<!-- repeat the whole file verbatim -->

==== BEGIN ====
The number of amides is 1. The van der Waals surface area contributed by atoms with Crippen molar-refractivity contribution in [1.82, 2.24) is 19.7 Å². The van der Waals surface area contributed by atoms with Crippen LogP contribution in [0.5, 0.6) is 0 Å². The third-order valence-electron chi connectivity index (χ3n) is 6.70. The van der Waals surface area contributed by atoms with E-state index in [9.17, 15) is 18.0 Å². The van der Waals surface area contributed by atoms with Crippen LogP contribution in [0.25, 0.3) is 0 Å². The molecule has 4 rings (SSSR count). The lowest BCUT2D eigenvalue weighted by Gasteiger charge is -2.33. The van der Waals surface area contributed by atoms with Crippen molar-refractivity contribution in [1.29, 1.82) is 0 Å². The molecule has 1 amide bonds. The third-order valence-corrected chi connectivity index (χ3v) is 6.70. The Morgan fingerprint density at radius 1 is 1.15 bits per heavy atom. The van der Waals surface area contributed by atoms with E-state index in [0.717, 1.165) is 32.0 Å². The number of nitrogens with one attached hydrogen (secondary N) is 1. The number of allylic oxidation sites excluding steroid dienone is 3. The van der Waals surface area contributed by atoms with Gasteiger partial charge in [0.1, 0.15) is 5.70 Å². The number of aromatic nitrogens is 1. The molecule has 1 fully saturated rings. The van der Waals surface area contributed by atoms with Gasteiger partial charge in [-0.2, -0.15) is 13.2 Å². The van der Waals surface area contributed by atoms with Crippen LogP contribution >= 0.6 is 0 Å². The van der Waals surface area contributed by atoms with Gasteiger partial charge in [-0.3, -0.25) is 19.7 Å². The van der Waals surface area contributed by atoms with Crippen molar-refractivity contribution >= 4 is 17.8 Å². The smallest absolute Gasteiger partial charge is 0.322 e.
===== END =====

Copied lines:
The number of amides is 1. The van der Waals surface area contributed by atoms with Crippen molar-refractivity contribution in [1.82, 2.24) is 19.7 Å². The van der Waals surface area contributed by atoms with Crippen LogP contribution in [0.5, 0.6) is 0 Å². The third-order valence-electron chi connectivity index (χ3n) is 6.70. The van der Waals surface area contributed by atoms with E-state index in [9.17, 15) is 18.0 Å². The van der Waals surface area contributed by atoms with Crippen LogP contribution in [0.25, 0.3) is 0 Å². The molecule has 4 rings (SSSR count). The lowest BCUT2D eigenvalue weighted by Gasteiger charge is -2.33. The van der Waals surface area contributed by atoms with Crippen molar-refractivity contribution in [1.29, 1.82) is 0 Å². The molecule has 1 amide bonds. The third-order valence-corrected chi connectivity index (χ3v) is 6.70. The Morgan fingerprint density at radius 1 is 1.15 bits per heavy atom. The van der Waals surface area contributed by atoms with E-state index in [0.717, 1.165) is 32.0 Å². The number of nitrogens with one attached hydrogen (secondary N) is 1. The number of allylic oxidation sites excluding steroid dienone is 3. The van der Waals surface area contributed by atoms with Gasteiger partial charge in [0.1, 0.15) is 5.70 Å². The number of aromatic nitrogens is 1. The molecule has 1 fully saturated rings. The van der Waals surface area contributed by atoms with Gasteiger partial charge in [-0.2, -0.15) is 13.2 Å². The van der Waals surface area contributed by atoms with Crippen LogP contribution >= 0.6 is 0 Å². The van der Waals surface area contributed by atoms with Gasteiger partial charge in [-0.3, -0.25) is 19.7 Å². The van der Waals surface area contributed by atoms with Crippen molar-refractivity contribution >= 4 is 17.8 Å². The smallest absolute Gasteiger partial charge is 0.322 e.